But it took Buckingham Palace another hour to re-jig its official Web page (at http://www.royal.gov.uk/) to include the news. The normal crest and picture of Buckingham Palace were replaced with a sombre black background and an image of a smiling princess carrying a bouquet of flowers with the simple caption: "Diana, Princess of Wales 1 July 1961 - 31 August 1997". It also included an official, if brief and bowdlerised, biography, and a page on which users could pass their condolences on to the Royal Family.
The former 165 pages of notes about the family was cut to fewer than 10, all about Diana. As soon as the changes had been made, the site was overwhelmed with "hits" from users all over the world logging in for news and to pay their respects.
Set up in May, the Royal Family's web site - operated and maintained by the Government - is already one of the most popular sites on the World Wide Web. In one week, it was visited almost 1.3 million times.
News sites such as that operated by CNN (http://www.cnn.com/) also carried comprehensive coverage of the accident in Paris, updating it through the day as pictures - including that of the princess's coffin - became available.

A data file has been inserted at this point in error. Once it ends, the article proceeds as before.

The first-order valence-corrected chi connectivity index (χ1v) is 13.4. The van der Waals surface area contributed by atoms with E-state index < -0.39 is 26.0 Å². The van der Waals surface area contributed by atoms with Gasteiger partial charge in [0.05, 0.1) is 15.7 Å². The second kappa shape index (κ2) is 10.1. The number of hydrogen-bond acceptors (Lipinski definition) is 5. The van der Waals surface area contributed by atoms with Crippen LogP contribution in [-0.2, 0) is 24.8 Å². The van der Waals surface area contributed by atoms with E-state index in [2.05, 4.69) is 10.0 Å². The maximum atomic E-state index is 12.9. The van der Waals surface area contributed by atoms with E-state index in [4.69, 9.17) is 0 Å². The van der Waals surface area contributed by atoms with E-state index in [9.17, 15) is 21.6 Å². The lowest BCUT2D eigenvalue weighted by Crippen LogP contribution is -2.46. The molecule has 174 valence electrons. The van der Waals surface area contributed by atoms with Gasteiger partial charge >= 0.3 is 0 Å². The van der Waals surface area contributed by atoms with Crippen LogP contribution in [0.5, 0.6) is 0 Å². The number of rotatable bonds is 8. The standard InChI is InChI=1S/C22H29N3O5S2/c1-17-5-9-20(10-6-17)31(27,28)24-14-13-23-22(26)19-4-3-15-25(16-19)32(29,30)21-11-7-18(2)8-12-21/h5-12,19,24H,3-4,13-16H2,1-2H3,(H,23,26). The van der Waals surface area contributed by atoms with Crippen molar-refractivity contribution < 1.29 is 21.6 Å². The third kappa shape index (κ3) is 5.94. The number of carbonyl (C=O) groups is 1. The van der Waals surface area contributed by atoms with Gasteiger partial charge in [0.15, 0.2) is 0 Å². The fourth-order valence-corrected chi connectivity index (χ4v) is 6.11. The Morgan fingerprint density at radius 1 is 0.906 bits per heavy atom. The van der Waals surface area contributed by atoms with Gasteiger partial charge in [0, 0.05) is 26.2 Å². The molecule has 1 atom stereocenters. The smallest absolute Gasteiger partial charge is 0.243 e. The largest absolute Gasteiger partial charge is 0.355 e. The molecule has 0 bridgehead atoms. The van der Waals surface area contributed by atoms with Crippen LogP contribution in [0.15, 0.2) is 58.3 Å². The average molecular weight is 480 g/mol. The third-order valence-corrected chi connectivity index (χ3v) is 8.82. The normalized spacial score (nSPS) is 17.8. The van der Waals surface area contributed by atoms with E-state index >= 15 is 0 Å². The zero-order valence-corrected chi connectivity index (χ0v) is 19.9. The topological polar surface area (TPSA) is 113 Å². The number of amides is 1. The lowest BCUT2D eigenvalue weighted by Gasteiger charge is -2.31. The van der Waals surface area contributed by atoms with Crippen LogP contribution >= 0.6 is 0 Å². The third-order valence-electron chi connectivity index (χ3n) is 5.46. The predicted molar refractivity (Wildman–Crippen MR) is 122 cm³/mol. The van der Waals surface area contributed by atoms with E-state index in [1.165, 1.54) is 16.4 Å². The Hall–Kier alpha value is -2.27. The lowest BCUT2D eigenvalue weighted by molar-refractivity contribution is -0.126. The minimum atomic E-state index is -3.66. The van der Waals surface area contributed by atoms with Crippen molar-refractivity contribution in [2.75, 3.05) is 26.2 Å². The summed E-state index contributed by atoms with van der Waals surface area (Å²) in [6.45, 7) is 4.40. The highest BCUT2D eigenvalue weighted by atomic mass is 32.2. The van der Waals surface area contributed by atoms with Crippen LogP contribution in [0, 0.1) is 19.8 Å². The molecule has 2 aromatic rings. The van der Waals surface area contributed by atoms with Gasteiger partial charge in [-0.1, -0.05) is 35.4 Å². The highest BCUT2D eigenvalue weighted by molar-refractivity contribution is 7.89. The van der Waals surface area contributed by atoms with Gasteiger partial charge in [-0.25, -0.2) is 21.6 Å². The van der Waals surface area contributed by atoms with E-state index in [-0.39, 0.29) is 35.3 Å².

But in the Internet's discussion groups, the reaction ranged from mixtures of horror and sadness, to conspiracy theories, to a cynical shrug from those who felt that the accident was a small event in a distant country involving people they did not know. "Call me paranoid if you like," began one, who then suggested that landmine manufacturers and the Royal Family were "none to [sic] happy with Diana interfering with affairs they'd rather like to be untouched by such a high-profile figure."
Others felt it was a routine car accident. "The driver was just going too fast for the conditions," said one bored American. And one cynical poster suggested the lesson was: "Don't drive a mercedes at high speed into a concrete tunnel. Much better to slow down and smile at the photographers."Reuse content